Bovine TB: culling of badgers less effective strategy for controlling disease

New study suggests that testing cattle is more effective

Published: Friday 16 January 2015


Researchers from Queen Mary University of London’s School of Biological and Chemical Sciences used computer modelling to conclude that regular and frequent testing of cattle for bovine tuberculosis could eventually lead to eradication of the disease.

According to an article on the university website, the study found that in a region where 3,000-15,000 cows may have been infected with the disease, culling of badgers could account for a reduction of only 12 in the number of infected cattle. 

Research has shown that cows and badgers interact frequently, leading to transmission of TB between the two species. Wildlife protection groups have been protesting the culling of badgers for several years.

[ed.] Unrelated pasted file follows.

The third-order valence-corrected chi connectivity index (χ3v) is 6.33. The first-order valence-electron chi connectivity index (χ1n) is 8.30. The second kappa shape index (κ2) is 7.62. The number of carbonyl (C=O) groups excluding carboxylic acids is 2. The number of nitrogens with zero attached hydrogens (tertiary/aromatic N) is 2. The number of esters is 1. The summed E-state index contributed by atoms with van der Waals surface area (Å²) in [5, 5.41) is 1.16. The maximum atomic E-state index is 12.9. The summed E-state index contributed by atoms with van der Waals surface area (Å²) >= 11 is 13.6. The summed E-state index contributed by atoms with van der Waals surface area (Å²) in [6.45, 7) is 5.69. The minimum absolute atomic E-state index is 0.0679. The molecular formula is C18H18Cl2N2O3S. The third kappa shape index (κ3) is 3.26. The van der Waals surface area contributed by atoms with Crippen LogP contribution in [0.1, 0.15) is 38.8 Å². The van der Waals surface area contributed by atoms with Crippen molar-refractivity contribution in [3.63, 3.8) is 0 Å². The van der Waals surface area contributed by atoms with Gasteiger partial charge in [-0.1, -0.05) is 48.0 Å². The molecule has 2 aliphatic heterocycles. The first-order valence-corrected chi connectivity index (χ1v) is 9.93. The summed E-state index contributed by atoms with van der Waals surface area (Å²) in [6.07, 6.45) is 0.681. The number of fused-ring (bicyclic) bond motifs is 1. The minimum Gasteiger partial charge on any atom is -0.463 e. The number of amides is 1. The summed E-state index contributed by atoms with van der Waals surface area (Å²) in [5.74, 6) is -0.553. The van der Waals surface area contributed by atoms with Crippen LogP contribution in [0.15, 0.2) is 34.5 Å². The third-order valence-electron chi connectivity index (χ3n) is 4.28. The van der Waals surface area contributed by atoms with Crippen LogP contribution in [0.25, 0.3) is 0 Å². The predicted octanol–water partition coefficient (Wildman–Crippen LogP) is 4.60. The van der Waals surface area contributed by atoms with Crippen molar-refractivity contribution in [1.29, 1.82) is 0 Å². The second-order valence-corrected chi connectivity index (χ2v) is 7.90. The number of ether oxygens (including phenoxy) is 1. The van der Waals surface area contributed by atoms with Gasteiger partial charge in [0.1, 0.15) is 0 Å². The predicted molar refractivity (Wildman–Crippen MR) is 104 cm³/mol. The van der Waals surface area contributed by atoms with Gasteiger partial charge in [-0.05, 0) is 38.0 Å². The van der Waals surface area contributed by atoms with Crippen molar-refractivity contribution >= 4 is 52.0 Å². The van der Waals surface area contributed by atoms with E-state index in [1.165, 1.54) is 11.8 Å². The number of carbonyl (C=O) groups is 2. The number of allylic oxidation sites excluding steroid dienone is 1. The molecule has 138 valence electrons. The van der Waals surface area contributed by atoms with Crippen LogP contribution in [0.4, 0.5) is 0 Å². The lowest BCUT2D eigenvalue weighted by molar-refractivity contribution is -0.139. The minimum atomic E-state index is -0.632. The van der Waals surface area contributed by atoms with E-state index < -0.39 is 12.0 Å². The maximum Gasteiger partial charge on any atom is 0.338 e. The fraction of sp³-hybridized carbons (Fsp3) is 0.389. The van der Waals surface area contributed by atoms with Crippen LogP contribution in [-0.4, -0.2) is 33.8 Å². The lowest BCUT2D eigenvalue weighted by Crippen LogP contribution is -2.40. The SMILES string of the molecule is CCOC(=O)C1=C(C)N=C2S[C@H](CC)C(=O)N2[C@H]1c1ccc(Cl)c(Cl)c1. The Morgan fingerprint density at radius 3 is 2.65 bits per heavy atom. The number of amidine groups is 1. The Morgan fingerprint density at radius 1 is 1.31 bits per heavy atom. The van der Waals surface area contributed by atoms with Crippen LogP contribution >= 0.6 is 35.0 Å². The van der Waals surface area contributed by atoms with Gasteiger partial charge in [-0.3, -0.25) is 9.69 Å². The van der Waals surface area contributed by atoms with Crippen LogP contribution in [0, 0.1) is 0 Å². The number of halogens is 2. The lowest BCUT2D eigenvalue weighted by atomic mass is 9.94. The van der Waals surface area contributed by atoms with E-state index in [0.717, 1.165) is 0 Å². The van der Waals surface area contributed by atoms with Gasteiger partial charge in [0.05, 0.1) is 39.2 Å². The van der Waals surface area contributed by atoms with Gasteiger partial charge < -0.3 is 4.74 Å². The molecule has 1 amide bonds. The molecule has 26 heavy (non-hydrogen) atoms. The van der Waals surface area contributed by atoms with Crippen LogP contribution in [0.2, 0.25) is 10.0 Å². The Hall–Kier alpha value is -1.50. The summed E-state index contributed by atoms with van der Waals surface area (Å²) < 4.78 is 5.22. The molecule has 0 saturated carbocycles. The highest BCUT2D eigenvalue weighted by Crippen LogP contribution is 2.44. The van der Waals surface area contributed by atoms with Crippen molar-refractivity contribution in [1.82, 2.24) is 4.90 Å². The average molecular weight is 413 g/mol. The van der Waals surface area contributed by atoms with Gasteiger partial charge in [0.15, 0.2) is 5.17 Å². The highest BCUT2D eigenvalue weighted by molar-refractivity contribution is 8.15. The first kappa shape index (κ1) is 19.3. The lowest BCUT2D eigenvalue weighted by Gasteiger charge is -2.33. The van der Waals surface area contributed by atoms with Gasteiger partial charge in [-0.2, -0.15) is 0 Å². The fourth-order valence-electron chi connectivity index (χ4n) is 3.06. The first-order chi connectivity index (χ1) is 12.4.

Matthew Evans, professor of ecology at the university, said, “Of the available bovine tuberculosis control strategies, we believe that how frequently cattle are tested and whether or not farms utilise winter housing have the most significant effect on the number of infected cattle.”

The research concluded that of effective disease control strategies, cattle movement must be controlled and the practice of housing farm cattle together in winter should be discontinued to bring down transmission rates. 

The research has been published in Stochastic Environmental Research and Risk Assessment.


A dynamic model of bovine tuberculosis spread and control in Great Britain

Badger battle erupts in England

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